He says further, “I would say that saxophone chose me because as a child growing up, I have been into music as long as I can remember. I started with local drums and other instruments but trumpet was my major for a very long time. And even as a trumpeter people would tell me how much I sounded like a saxophonist. It was that smooth.

“I have seen saxophone on television but I didn’t have access to any. When I got the opportunity to pick any you may not believe it I learnt how to play it in four days. I sounded so great and I have always loved the sound of the saxophone. I have always loved the smoothness of the saxophone.”

From the vineyard of God where he discovered his talents as an eight-year-old, Mike Aremu metamorphosed into an international artiste delighting and serenading his audience.
For him, playing the saxophone isn’t just God-thing. It’s for humans too.

“Music is a therapy and I don’t only play for Jesus I also play to glorify Jesus. I also play to make brethren happy, to make men happy, to change the mood of the people. I also use music as a tool to speak about my faith, my love, my motivations,” he points out.

“I just not only play for Jesus and God who is my inspiration. That is the reason why I live. For instance, I play at parties. I play at weddings, funerals, birthdays. So, music has a way to lift people’s spirits. During the lockdown, a lot of people have been blessed.”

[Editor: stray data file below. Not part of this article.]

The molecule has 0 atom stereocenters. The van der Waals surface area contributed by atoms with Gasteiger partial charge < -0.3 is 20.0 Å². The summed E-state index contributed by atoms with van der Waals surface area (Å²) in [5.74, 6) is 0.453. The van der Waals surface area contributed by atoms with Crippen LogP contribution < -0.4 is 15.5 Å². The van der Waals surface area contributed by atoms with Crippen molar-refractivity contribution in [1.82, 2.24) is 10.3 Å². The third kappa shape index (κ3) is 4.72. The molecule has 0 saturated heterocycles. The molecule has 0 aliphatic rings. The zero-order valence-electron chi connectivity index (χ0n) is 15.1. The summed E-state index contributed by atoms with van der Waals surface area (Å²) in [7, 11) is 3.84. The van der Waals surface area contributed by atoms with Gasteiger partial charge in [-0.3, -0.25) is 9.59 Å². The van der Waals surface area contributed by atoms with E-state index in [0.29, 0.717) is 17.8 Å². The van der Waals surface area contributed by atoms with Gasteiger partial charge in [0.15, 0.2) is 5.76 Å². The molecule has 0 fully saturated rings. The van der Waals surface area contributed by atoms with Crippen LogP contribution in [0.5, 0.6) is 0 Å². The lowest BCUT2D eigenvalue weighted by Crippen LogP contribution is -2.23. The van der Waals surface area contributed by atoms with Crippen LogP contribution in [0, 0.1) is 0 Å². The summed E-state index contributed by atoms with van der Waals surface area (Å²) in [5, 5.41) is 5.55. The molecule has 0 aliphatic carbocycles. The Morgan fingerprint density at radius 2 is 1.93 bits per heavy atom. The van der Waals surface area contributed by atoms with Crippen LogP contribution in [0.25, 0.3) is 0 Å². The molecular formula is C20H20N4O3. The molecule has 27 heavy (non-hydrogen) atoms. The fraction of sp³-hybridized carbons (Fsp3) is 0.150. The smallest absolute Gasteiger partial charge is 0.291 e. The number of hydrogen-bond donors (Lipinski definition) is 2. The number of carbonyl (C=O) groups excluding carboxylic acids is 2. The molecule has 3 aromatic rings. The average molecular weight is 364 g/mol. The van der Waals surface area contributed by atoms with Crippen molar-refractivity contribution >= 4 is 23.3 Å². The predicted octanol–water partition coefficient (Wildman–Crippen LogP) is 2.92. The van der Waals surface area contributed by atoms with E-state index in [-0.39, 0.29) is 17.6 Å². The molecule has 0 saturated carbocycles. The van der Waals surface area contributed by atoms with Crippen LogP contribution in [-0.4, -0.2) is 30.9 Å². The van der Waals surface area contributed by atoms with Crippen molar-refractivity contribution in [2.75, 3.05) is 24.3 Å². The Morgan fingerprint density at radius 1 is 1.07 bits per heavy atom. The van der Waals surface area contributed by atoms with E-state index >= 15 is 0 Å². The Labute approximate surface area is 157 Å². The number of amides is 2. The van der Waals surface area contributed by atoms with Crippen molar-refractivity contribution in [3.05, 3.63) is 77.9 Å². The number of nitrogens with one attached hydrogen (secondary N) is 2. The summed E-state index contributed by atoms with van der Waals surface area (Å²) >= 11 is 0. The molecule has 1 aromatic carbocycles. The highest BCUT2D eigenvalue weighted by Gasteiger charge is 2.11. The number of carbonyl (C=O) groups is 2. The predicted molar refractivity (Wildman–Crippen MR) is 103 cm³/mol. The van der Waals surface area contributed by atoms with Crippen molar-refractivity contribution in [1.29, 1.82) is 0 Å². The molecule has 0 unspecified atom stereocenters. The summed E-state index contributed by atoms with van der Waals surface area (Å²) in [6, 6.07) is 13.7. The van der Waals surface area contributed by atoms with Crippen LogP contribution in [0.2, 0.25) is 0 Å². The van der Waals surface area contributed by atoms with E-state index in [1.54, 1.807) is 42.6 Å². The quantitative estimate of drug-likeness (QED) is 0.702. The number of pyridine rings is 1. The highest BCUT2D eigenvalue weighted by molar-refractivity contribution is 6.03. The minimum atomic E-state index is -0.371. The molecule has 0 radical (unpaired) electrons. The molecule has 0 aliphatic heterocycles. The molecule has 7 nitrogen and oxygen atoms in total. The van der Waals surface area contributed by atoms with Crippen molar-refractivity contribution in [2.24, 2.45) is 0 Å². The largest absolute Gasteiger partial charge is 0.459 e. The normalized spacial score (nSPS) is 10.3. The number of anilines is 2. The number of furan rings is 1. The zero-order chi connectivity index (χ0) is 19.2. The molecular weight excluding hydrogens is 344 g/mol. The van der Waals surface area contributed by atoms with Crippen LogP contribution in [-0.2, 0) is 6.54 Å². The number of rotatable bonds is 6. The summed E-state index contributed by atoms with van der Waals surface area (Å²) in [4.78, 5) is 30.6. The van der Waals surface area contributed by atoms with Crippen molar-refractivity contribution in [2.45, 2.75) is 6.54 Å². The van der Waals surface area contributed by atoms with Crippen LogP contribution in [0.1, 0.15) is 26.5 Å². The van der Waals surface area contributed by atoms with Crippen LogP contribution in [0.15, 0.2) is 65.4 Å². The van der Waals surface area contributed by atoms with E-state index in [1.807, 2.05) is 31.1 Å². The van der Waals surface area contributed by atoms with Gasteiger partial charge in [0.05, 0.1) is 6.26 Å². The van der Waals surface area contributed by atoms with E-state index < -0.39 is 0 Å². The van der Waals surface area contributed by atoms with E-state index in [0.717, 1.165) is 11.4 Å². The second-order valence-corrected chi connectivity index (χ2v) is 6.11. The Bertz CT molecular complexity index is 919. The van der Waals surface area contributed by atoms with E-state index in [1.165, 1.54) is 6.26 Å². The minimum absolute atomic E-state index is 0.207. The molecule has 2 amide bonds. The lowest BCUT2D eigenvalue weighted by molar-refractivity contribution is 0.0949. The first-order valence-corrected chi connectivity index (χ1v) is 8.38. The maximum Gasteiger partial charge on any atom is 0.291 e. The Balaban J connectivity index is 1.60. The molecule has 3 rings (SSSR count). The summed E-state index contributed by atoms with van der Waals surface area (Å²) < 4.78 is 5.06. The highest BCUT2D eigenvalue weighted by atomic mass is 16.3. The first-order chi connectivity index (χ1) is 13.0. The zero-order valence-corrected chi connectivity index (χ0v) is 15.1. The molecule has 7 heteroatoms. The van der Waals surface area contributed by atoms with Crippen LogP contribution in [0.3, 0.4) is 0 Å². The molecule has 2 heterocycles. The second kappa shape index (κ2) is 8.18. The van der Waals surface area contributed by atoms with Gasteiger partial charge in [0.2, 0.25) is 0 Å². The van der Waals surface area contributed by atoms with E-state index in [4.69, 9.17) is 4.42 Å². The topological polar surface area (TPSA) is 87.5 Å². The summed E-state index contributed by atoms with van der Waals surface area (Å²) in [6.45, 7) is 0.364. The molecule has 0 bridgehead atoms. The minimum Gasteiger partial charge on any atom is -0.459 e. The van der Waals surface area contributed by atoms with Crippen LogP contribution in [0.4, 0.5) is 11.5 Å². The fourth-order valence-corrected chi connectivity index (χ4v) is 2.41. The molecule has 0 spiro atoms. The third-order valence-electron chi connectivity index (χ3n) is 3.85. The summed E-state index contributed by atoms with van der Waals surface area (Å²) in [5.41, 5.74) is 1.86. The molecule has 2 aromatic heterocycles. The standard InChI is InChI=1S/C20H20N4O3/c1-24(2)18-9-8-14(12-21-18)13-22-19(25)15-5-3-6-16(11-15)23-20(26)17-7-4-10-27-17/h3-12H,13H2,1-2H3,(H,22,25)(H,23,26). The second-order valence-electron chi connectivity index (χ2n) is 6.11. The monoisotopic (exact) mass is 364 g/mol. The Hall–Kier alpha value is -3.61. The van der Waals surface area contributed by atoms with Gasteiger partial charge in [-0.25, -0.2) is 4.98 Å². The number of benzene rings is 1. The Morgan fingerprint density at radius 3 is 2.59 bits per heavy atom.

To say Mike Aremu plays a saxophone is an understatement.

“If the saxophone were to be human, I would call it a female. I have several but there are three major saxophones that are dear to my heart. As a matter of fact, I gave them names: soprano, alto and tenor saxophones.

“My soprano sax is called Kokumo.
“My alto sax is called Enitan; because she is been with me for a while.
“The third one is Folorunso. There is a meaning attached to each of my instruments.”
The names, he revealed were given just for fun. They are a summary of his survival, triumph and future.
Mike Aremu explains: “For Instance, I almost lost Kokumo when I was attacked in Nigeria many years back.

The armed robbers spared it and didn’t take it. It was a very pretty box but they left it. My tenor sax is my most expensive sax and I call her Folorunso. She is one of my favourites and God is my insurance on that because of how much it cost. And Enitan because she has spent many years with me.”